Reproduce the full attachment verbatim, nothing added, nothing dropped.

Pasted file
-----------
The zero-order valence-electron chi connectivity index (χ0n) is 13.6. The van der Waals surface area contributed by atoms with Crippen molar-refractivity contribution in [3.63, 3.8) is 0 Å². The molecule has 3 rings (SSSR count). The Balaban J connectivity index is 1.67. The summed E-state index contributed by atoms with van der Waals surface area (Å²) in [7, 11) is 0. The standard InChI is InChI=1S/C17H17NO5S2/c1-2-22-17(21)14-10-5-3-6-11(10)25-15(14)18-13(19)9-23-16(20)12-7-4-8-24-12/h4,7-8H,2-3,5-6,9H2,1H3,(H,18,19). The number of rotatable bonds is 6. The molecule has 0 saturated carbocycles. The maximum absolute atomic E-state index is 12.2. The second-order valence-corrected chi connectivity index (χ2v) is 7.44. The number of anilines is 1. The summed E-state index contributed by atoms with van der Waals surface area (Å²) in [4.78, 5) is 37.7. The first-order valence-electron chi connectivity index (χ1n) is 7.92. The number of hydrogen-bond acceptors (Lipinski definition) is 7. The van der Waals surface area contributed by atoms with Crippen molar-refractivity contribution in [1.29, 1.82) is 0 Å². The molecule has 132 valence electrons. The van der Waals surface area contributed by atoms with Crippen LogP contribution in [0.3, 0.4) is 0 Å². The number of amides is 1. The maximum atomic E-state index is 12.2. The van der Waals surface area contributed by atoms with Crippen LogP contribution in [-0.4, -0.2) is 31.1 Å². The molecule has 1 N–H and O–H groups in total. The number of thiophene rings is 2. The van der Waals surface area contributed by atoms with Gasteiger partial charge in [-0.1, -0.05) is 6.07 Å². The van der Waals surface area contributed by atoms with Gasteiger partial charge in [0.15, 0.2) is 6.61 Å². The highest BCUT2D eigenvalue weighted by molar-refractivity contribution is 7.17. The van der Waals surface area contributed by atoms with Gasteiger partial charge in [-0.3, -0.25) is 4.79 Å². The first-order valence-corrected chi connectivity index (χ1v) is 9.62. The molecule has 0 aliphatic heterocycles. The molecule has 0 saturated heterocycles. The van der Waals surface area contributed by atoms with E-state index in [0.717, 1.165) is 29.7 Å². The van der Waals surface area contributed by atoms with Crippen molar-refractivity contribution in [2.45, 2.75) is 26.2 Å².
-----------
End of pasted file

The zero-order valence-electron chi connectivity index (χ0n) is 13.6. The van der Waals surface area contributed by atoms with Crippen molar-refractivity contribution in [3.63, 3.8) is 0 Å². The molecule has 3 rings (SSSR count). The Balaban J connectivity index is 1.67. The summed E-state index contributed by atoms with van der Waals surface area (Å²) in [7, 11) is 0. The standard InChI is InChI=1S/C17H17NO5S2/c1-2-22-17(21)14-10-5-3-6-11(10)25-15(14)18-13(19)9-23-16(20)12-7-4-8-24-12/h4,7-8H,2-3,5-6,9H2,1H3,(H,18,19). The number of rotatable bonds is 6. The molecule has 0 saturated carbocycles. The maximum absolute atomic E-state index is 12.2. The second-order valence-corrected chi connectivity index (χ2v) is 7.44. The number of anilines is 1. The summed E-state index contributed by atoms with van der Waals surface area (Å²) in [4.78, 5) is 37.7. The first-order valence-electron chi connectivity index (χ1n) is 7.92. The number of hydrogen-bond acceptors (Lipinski definition) is 7. The van der Waals surface area contributed by atoms with Crippen molar-refractivity contribution in [1.29, 1.82) is 0 Å². The molecule has 132 valence electrons. The van der Waals surface area contributed by atoms with Crippen LogP contribution in [0.3, 0.4) is 0 Å². The number of amides is 1. The maximum atomic E-state index is 12.2. The van der Waals surface area contributed by atoms with Crippen LogP contribution in [-0.4, -0.2) is 31.1 Å². The molecule has 1 N–H and O–H groups in total. The number of thiophene rings is 2. The van der Waals surface area contributed by atoms with Gasteiger partial charge in [-0.1, -0.05) is 6.07 Å². The van der Waals surface area contributed by atoms with Gasteiger partial charge in [0.15, 0.2) is 6.61 Å². The highest BCUT2D eigenvalue weighted by molar-refractivity contribution is 7.17. The van der Waals surface area contributed by atoms with Gasteiger partial charge in [-0.3, -0.25) is 4.79 Å². The first-order valence-corrected chi connectivity index (χ1v) is 9.62. The molecule has 0 aliphatic heterocycles. The molecule has 0 saturated heterocycles. The van der Waals surface area contributed by atoms with E-state index in [0.717, 1.165) is 29.7 Å². The van der Waals surface area contributed by atoms with Crippen molar-refractivity contribution in [2.45, 2.75) is 26.2 Å².